Stop wasting money on Norwood St. sidewalks

MARCH 19: A streetlight and the steeple of Immaculate Conception on Broadway. (Photo by Jim Mahoney)

The replacement of sidewalks on the right side of Norwood Street heading toward the square is a nice touch.

However, the redoing of sidewalks planned for the opposite side of Norwood Street is an incredible waste of money and symptomatic of the mayor’s mania to spend money when it is unnecessary to do so.

The mayor, we understand, cannot control himself when it comes to spending money, whether it is his own or the cities.

That’s a problem that needs looking into – not what he does with his own money – but rather, how he wastes the city’s money on projects like replacing sidewalks that are in perfect repair.

Who does such things when keeping cash on hand is so important to the city’s financial well-being?

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Spring St. revamp needed to go with proposed tower

Sky Everett project should kick-start massive remake of blighted area


On its face, the suggestion of a development comprised of a 21 story apartment building with a rooftop restaurant with a big draw and 360 units is, frankly, a miracle waiting to happen.

Even in today’s hot real estate development marketplace in this city, not many would have predicted a many tens of millions of dollars 21 story proposal that boggles the mind.

(Courtesy of Volnay Capital)

The building permit alone for this project would give the city a whopping dump of free cash which is dependent on the total estimated construction cost.

Spring Street is not exactly Park Avenue. It isn’t even Park Avenue in Revere, for that matter.

Spring Street is about as ravaged a piece of squalid urban property that you can find.

Yet today, the land is worth millions.

The project will cost maybe $50 million or more – that is – if the project’s developer Steve Tocco can get the thing permitted by the city of Everett.

Continue reading Spring St. revamp needed to go with proposed tower

Casino may not open in June; City officials had no idea

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At the center of this photograph a grandfather and his grandchild are enjoying a stroll through a new piece of green park growing across from the nearly completed Encore Casino and Hotel. It is
1p.m. Monday afternoon and there isn’t a bit of traffic.

By Josh Resnek

The June 23 opening date for the Wynn Encore casino and hotel has apparently been put off for at least a week or maybe two weeks according to Wynn CEO Matthew Maddox.

The nearly 3 million square foot mega project, the largest single business development in Massachusetts in state history, will likely have to wait until the beginning of July to open, according to a spate of articles following Maddox’s comments.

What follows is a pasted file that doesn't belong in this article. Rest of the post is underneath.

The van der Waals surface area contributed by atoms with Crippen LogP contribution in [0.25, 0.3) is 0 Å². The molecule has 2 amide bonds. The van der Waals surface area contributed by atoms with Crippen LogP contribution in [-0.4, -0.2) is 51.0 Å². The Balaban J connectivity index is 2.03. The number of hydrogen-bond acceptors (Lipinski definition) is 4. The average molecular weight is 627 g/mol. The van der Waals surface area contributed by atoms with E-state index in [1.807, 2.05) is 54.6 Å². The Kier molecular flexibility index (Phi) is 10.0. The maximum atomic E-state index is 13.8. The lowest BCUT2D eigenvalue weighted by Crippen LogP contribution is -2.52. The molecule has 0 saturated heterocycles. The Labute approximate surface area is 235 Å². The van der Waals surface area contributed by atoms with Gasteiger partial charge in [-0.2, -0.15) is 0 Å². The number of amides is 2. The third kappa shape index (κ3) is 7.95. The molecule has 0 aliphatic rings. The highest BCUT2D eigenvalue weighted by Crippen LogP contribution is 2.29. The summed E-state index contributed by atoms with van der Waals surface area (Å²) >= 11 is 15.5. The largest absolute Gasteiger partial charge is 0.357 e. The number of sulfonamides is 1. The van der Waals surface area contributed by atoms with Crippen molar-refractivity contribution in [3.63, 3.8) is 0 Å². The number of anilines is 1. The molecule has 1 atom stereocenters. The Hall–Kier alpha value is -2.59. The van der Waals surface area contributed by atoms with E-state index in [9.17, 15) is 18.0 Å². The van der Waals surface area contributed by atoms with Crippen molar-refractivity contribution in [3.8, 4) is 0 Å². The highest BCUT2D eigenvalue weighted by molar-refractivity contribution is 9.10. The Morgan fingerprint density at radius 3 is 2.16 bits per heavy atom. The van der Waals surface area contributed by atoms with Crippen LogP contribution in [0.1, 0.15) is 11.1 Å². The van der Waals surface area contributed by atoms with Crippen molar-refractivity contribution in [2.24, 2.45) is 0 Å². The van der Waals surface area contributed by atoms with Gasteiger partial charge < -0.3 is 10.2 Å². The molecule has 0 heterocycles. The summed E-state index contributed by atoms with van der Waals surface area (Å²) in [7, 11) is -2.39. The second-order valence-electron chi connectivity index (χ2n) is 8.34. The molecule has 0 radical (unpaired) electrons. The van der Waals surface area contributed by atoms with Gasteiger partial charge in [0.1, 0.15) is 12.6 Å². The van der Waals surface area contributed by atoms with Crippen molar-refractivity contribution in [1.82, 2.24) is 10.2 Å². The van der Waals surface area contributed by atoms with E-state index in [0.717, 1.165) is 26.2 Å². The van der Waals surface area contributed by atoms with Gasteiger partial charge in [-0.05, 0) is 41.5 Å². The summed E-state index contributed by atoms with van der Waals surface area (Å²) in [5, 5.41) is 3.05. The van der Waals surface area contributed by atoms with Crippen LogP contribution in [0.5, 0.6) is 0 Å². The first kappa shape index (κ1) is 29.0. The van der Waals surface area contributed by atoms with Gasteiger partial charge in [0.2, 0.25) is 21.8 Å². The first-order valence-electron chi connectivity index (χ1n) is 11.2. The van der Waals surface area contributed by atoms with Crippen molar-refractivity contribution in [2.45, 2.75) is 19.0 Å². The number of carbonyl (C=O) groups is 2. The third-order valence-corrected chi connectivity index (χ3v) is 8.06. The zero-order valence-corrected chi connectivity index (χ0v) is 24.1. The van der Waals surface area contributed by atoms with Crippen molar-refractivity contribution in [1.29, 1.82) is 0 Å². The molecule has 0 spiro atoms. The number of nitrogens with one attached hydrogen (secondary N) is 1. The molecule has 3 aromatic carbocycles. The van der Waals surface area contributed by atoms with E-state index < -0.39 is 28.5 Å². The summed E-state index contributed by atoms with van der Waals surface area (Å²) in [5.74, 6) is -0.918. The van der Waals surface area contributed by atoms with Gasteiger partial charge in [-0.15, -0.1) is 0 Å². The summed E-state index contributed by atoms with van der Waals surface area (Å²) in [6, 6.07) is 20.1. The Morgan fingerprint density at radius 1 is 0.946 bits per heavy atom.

His comments came on May 9, during a first quarter earnings call, to investors and investment companies. “I don’t know if the opening date will be June 23 or a week or two later, because we’re going to make sure that it’s flawless,” Maddox said. “And clearly the regulatory complexity we’ve been through has been a challenge. And so now we’re doubling back. We may give ourself another week (or two), we may not. But the property looks great.”

News of the opening date change caught local politicians, and especially the mayor, by surprise.

No public comments about the delay were made to public officials here by Wynn Resorts executives on the ground in Everett, chief among them, John Tocco.

Tocco is Encore’s liaison to the city government.

“That shows you what they’re willing to tell us. What they are willing to tell us is whatever they want us to hear,” said Councilor Wayne Matewsky, a sharp critic of Encore’s ability to share important information with the city and with him.

The mayor did not respond to the Leader Herald’s request for a comment.

Continue reading Casino may not open in June; City officials had no idea

Building a Wall in Everett

By Josh Resnek

The president wants to build a wall, so do the directors of Parlin House on Church Street where an old ledge wall is being replaced by a field stone wall.

This is not an average rehab job.

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Gerrior employees work on a new wall being built on Church Street.

This is expert, buffalo style hard work in demolishing the old wall and in building the new wall.

The Gerrior Company employees are working with ledge, stones, cement, sand – and if you think work is hard for you, then check out what these stone masons do!

The field stone being used is “Boston Blend”, according to Joe Gerrior, the  owner of the company bearing his family name doing the reconstruction.

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